The Rangers are probably as healthy as any team can expect to be at this time of the season. Marc Staal appears ready to return to action and should be given the task of shutting down Crosby.
Injured defenseman Kevin Klein was not on the ice as the Rangers returned to practice on Tuesday – and he did not practice on Wednesday either. Coach Alain Vigneault has let it be known that Klein must return to practice before getting back into the lineup. On the plus side, Matt Hunwick has not looked out of place.
Even with Letang on the sidelines, the Penguins power play has enough offensive power to make the Rangers pay for any undisciplined play. As good as the Penguins power play has been (10th in the NHL), their penalty killing has been even better finishing third in the league.
As a comparison, the Blueshirts power play limped home as the 21st rated man advantage while their penalty killing was again a bright spot – sixth in the NHL.
As the Nashville Predators can attest in their Game 1 loss to the Chicago Blackhawks, special team play can swing the momentum of a game.
The 2014-2015 NHL season has really been a season within a season for both squads. Earlier in the year, the Rangers trailed the Penguins by as many as 13 points. While the Rangers gathered steam and finished strong (despite the lackluster home finale against Ottawa), Pittsburgh limped home with a 4-9-2 record (including five losses in a row) and needed to win their final game of the season against Buffalo just to qualify for the playoffs.
With the Penguins facing the possibility of playing such an inexperienced defense, it is imperative that the Rangers make the Pittsburgh blueliners uncomfortable in their own end. The Blueshirts will need to ratchet up their forechecking in order to force the Penguins defense into turnovers that can be converted into scoring chances because Fleury has been solid in goal this year – posting an NHL best 10 shutouts on the season.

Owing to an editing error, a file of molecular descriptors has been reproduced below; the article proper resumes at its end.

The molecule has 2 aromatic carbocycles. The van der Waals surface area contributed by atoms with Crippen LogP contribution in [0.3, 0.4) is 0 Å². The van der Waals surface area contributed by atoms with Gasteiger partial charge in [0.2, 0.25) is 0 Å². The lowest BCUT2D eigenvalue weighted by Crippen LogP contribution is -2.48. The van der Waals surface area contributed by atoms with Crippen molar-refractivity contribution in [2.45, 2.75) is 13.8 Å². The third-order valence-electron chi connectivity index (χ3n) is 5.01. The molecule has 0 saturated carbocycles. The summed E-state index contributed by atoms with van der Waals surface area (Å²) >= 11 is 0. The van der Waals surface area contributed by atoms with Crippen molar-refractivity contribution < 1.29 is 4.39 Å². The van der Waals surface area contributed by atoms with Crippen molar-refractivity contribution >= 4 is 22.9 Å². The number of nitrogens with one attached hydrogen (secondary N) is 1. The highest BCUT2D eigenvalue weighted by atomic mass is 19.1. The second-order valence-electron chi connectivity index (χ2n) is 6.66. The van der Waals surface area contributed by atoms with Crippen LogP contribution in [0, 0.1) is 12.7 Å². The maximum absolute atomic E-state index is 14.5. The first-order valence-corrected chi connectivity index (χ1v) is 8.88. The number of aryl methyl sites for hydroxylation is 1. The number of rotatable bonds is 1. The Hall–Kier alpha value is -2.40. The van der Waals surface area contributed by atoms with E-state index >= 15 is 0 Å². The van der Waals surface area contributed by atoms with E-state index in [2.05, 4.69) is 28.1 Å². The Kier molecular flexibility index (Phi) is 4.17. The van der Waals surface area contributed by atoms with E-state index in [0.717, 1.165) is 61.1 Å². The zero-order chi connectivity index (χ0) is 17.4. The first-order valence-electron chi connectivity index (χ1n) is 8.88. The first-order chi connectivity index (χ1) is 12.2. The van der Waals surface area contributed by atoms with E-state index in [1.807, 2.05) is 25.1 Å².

The Rangers will also help their case by staying out of the penalty box. The Rangers were able to overcome the Penguins last year by limiting the likes of Crosby and Malkin. It was a strategy that the Rangers followed during their regular season success against Pittsburgh.
Malkin and Nick Spaling paced the Pittsburgh offense with three points each, with Malkin being the lone Penguin with more than one goal.
Prediction: I predict that I will be suffering from agita, aggravation and many sleepless nights – and I hope it last well over two months.
As for the series, I see the Rangers winning it in six games as their speed and forechecking will provide too much for the Penguins defenseman to handle. If the Blueshirts can hold serve during the first two games at MSG, they might be able to do themselves a favor and wrap up the series in five. My advice for the Rangers is for them to seize their home ice advantage and not give Pittsburgh any chance to avenge last season’s playoff collapse.
The interesting point will be to see what the loser of this series does moving forward. Does the losing team’s management decide that the organization has one more run in them as currently constituted, or does management decide that the current roster has taken the team as far as it can and that major changes are the next step in the organization’s evolutionary process.